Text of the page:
|Dates: ||1820 - 1889|
|Born: ||Great Britain, Kent, Sandhurst|
|Died: ||Great Britain, London|
The son of a painter, Delamotte taught arts at King‘s College, London as a career but worked in photography for over 20 years. He photographed the construction of the Crystal Palace at Sydenham (Great Britain) from 1851-4, edited photography magazines and made photographic tours of Yorkshire with Joseph Cundall.
[Courtesy of Pam Roberts]
He also took photographs of artworks as in the book "The Reveley Collection of Drawings at Brynygwin, North Wales". Photographed by Philip H. Delamotte, F.S.A., Professor of Drawing, and T. Frederick Hardwich, Lecturer in Photography, in King‘s College, London, London (Bell and Daldy) 1858.
|Stereographs project |
Oxford, Oxfordshire, England, UK
[5-6] *"Photographed by..."; studied photography 44, issued views in calotype in 45; 51-54 commissioned to record building of Crystal Palace; 52 taught at Photographic Institution, Bond Street; 53 pub. manual; 55 official photog. of Crystal Palace; 56-79 prof. of drawing at King's College, London; set up photog. section at Manchester Art Treasires expo; 57-59 edited "Sunbeam" mag.; 59 pub. book "Sunbeam" with photos in collab. with Bedford, G.W. Wilson, etc.; 60 with Cundall pub. sets on Kirkstall and Earby Abbeys; 74 pub. set on Holland House. Issued set of 20 views of Crystal Palace; Manchester Expo.; Oxford university; views on SCMs; many pub. By London Stereoscopic Co., some by Spiers & Son of Oxford. Many early views made with single lens camera, most hyperstereo. Also made stereo dags. F.S.A.; B. 20, London; D. 89.
T.K. Treadwell & William C. Darrah (Compiled by), Wolfgang, Sell (Updated by), 11/28/2003, Photographers of the World (Non-USA), (National Stereoscopic Association)
|Credit: National Stereoscopic Association with corrections and additions by Alan Griffiths and others.|
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Born into a Huguenot family, Delamotte was inspired by his father, the drawing master at the Royal Military College at Sandhurst. His two brothers were also artists, and he quickly became a skilled illustrator and engraver, contributing engravings to the Society of Arts. His watercolor landscapes are picturesque, yet still realistic and not overly stylized. Photography eventually emerged as Delamotte’s major passion and artistic outlet. With truth to nature the goal, the new art also comfortably complemented the range of his artistic endeavors. In 1850 Delamotte, as described in a publication that year, “availed himself of that ingenious invention the Talbotype” to reproduce copies of Roman art newly discovered in Cirencester. Soon after, the writer and architect M. Digby Wyatt called upon Delamotte to produce watercolors of the Great Exhibition of 1851, and Delamotte also made calotypes of the construction of the Crystal Palace, where Wyatt was superintendent building works. Delamotte secured a license from Talbot and began to offer calotypes, becoming the first truly successful commercial calotypist in England. One of the most prolific contributors to photographic exhibitions in Britain, beginning with the pivotal exhibition at the Society of Arts in 1852, he worked primarily in collodion. However, his contributions to the society’s 1855-56 exhibition marked a return to the paper negative. His subject here was again the Crystal Palace, now reerected at Sydenham, and perhaps Delamotte turned to paper to avoid the halation problems that were endemic with glass negatives. Commissioned by the Crystal Palace Company, these are his finest photographs. He continued to exhibit through 1861, sometimes in conjunction with his business partners, Robert Howlett and, later, George Downes, but only once more in paper negative - a calotype view of a lake in Wales for the 1856 exhibition of the Manchester Photographic Society. Always interested in teaching, in 1853 Delamotte published The Practice of Photography, which would be a starting point for many new to the art. In 1855 he was appointed the professor of drawing and perspective at King’s College, London. One of Delamotte’s most important contributions to photography was his promotion of the oxymel process, which was invented by his friend John Dillwyn Llewelyn. A mixture of honey and vinegar, oxymel made it possible to use a collodion glass plate in a dry condition, thus enabling a photographer to prepare plates in advance. The portability of the paper negative was thereby combined with the detail of the glass, and Delamotte’s 1856 The Oxymel Process in Photography helped to popularize the new approach, a harbinger of the factory-made dry plates that began to arrive a few decades later.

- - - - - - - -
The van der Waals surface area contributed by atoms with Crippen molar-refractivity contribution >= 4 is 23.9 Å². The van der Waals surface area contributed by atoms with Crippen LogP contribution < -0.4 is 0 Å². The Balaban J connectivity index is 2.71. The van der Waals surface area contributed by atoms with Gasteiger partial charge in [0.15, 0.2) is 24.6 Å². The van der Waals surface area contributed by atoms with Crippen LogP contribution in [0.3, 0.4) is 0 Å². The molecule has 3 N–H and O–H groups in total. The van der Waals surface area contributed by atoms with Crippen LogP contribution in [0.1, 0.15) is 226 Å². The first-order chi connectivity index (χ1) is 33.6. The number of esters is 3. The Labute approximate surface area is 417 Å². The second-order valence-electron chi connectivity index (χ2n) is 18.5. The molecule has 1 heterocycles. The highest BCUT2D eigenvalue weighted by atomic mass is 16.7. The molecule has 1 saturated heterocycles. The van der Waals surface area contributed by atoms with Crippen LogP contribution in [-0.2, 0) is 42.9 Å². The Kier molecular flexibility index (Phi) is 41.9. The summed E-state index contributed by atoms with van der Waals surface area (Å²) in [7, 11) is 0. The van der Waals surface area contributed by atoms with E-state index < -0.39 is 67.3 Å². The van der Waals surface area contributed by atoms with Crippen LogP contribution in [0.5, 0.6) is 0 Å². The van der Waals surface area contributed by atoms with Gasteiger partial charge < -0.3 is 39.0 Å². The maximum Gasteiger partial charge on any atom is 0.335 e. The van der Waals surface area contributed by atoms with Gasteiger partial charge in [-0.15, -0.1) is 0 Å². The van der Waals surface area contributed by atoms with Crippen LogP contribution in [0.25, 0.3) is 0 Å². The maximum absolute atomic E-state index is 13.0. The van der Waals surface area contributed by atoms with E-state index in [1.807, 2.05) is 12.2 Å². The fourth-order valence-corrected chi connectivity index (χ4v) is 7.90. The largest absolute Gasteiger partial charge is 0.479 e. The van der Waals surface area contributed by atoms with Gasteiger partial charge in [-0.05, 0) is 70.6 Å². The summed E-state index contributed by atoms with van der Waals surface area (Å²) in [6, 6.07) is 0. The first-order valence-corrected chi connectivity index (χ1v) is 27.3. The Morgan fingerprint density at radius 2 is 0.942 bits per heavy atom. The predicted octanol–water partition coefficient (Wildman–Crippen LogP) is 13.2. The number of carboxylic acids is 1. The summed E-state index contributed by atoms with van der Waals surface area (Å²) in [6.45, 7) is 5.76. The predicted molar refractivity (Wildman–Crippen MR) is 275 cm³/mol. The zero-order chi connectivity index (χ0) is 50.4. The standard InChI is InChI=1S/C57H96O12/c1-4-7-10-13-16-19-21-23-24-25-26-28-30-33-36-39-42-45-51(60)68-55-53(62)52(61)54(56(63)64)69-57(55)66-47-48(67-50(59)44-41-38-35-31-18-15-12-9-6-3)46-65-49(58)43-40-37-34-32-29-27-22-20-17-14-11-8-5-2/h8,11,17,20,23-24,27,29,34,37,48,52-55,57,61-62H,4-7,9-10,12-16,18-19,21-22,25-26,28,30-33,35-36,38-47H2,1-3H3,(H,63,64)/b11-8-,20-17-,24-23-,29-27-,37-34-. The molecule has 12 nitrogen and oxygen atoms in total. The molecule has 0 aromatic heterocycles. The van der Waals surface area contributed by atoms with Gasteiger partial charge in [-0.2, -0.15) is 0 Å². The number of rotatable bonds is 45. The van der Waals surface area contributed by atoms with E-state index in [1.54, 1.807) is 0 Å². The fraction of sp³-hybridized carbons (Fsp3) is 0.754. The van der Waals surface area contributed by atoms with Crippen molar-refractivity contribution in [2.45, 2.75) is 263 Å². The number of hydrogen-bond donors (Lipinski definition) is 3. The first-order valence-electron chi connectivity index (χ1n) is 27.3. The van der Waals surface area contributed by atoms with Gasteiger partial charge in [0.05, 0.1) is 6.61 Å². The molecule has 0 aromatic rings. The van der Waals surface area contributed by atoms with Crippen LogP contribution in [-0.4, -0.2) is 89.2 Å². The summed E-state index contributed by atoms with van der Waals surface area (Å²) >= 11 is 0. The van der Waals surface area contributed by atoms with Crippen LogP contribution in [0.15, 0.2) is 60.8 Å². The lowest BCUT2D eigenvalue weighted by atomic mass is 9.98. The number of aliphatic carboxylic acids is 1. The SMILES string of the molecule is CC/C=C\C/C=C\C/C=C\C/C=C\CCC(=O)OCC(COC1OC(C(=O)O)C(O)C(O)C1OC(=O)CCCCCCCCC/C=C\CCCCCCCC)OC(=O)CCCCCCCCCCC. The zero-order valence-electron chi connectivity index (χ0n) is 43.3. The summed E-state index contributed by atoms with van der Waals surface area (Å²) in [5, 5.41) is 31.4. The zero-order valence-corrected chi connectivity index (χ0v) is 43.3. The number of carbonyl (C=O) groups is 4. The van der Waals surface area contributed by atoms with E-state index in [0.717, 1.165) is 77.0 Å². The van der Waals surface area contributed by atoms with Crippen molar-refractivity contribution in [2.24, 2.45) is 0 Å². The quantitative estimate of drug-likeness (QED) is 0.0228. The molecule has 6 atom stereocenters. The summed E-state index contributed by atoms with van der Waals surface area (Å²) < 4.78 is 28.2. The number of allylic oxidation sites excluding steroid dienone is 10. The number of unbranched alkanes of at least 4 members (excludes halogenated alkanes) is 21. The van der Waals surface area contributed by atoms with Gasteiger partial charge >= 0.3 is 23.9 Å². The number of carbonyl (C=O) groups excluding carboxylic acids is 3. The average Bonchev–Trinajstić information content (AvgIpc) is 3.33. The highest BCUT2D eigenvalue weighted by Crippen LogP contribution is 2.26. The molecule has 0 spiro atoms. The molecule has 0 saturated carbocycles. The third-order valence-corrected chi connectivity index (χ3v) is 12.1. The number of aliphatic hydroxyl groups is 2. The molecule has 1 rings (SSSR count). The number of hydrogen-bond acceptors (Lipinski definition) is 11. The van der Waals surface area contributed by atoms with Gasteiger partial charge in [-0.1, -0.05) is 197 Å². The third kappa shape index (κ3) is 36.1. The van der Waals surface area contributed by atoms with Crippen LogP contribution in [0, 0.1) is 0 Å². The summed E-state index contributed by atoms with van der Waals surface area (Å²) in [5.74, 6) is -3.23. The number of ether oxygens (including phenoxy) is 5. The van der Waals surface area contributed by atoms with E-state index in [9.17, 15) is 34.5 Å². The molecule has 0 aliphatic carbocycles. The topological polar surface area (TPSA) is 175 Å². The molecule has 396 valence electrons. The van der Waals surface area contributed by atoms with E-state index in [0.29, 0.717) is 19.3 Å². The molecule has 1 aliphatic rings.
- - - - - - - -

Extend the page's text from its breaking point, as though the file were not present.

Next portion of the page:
Roger Taylor & Larry J. Schaaf Impressed by Light: British Photographs from Paper Negatives, 1840-1860 (Metropolitan Museum of Art, New York, 2007)
This biography is courtesy and copyright of the Metropolitan Museum of Art and is included here with permission.
Date last updated: 4 Nov 2012.
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